David Morris
LAST week was a stomach-churning rollercoaster for investors and traders alike. Attention shifted away from the US and the backlash which greeted the Fed’s announcement of QE2. Instead, the focus was on tensions between North and South Korea, along with the European sovereign debt and banking crisis. These issues have the potential to deteriorate further, which should support the dollar and keep equities under pressure.

This week we get another update on US job losses with the focus on Friday’s non-farm payrolls. Last month saw an unexpected but welcome jump in employment. The headline figure showed a rise of 151,000 jobs, well above analysts’ expectations of a 63,000 rise. The prior month’s number was also revised upwards. Private employment rose 159,000 but manufacturing jobs fell 7,000 against expectations of a 5,000 gain. This will be a blow to those hoping that recent dollar weakness would help US manufacturing and exports.

A payroll gain of 151,000 is welcome but growth of this magnitude is required just to accommodate fresh entrants to the labour market from population growth and immigration. It does nothing to address the 8.5m jobs which have been lost since the end of 2007. Additionally, the labour force participation rate dropped to its lowest rate since the mid 1980s, indicating a huge rise in Americans who have stopped looking for work. This ties in with the depressing news that there are now close to 42.5m US citizens claiming food stamps, up 17 per cent on the year before. This includes people who become ineligible for emergency unemployment compensation once the limit of 99 weeks has been exhausted. Unless Congress votes to extend the programme, the number claiming food stamps will soon swell even more dramatically.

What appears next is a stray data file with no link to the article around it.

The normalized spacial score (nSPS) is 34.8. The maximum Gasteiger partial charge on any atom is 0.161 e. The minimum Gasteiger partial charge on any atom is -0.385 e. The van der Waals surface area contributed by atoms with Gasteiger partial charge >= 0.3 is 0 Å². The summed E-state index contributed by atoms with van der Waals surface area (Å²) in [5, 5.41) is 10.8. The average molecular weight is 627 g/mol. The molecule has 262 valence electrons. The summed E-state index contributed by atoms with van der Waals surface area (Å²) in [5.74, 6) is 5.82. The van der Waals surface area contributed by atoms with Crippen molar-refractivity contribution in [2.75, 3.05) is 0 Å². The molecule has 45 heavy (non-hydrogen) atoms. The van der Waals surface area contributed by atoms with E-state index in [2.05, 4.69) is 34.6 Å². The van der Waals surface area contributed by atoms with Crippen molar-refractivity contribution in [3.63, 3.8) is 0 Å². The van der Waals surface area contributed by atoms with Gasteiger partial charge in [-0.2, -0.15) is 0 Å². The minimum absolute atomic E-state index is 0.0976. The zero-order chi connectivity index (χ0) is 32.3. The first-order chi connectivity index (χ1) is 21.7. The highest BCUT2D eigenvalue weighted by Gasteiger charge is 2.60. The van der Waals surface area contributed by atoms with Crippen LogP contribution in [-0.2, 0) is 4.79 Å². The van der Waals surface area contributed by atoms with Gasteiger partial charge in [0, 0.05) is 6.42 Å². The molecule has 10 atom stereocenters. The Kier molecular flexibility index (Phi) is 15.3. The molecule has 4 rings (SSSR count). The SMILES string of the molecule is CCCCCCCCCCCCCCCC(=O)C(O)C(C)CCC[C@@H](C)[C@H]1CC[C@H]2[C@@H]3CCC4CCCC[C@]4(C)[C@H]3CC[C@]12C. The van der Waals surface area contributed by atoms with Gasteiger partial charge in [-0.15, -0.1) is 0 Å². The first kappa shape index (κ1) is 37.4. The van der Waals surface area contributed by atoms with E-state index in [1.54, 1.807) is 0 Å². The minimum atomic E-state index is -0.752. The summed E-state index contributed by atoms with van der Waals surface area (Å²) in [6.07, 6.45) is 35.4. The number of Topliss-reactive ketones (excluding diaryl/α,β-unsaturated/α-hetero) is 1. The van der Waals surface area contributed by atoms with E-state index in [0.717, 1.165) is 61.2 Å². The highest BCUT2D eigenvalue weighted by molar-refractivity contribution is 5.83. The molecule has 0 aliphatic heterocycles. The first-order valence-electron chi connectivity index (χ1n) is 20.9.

We’ll get a look at private payrolls from the ADP survey on Wednesday, and weekly jobless claims on Thursday. Last week’s claims were better than expected. But the figures may have been flattered by the shortened holiday week, so there could be a nasty upward revision to come.